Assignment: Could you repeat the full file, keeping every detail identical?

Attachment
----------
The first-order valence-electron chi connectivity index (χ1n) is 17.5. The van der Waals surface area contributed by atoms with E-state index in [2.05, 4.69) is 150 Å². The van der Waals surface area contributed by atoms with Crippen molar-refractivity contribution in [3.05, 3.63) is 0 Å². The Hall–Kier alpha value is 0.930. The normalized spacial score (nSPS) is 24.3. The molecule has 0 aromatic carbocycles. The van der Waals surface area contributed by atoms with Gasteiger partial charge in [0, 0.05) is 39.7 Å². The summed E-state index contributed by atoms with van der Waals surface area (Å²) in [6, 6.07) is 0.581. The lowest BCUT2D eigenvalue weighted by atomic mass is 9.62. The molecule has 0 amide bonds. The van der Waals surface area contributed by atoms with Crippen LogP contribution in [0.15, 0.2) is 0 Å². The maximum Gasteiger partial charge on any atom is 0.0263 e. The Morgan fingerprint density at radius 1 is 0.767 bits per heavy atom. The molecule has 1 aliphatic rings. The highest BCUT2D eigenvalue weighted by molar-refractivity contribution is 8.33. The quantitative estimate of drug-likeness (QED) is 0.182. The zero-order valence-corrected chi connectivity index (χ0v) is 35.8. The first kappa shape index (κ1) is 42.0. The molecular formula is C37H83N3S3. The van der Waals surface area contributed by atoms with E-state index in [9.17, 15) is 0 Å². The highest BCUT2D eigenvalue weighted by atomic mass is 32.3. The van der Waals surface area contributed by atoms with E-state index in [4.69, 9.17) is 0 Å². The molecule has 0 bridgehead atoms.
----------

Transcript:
The first-order valence-electron chi connectivity index (χ1n) is 17.5. The van der Waals surface area contributed by atoms with E-state index in [2.05, 4.69) is 150 Å². The van der Waals surface area contributed by atoms with Crippen molar-refractivity contribution in [3.05, 3.63) is 0 Å². The Hall–Kier alpha value is 0.930. The normalized spacial score (nSPS) is 24.3. The molecule has 0 aromatic carbocycles. The van der Waals surface area contributed by atoms with Gasteiger partial charge in [0, 0.05) is 39.7 Å². The summed E-state index contributed by atoms with van der Waals surface area (Å²) in [6, 6.07) is 0.581. The lowest BCUT2D eigenvalue weighted by atomic mass is 9.62. The molecule has 0 amide bonds. The van der Waals surface area contributed by atoms with Crippen LogP contribution in [0.15, 0.2) is 0 Å². The maximum Gasteiger partial charge on any atom is 0.0263 e. The Morgan fingerprint density at radius 1 is 0.767 bits per heavy atom. The molecule has 1 aliphatic rings. The highest BCUT2D eigenvalue weighted by molar-refractivity contribution is 8.33. The quantitative estimate of drug-likeness (QED) is 0.182. The zero-order valence-corrected chi connectivity index (χ0v) is 35.8. The first kappa shape index (κ1) is 42.0. The molecular formula is C37H83N3S3. The van der Waals surface area contributed by atoms with E-state index in [9.17, 15) is 0 Å². The highest BCUT2D eigenvalue weighted by atomic mass is 32.3. The van der Waals surface area contributed by atoms with E-state index in [4.69, 9.17) is 0 Å². The molecule has 0 bridgehead atoms.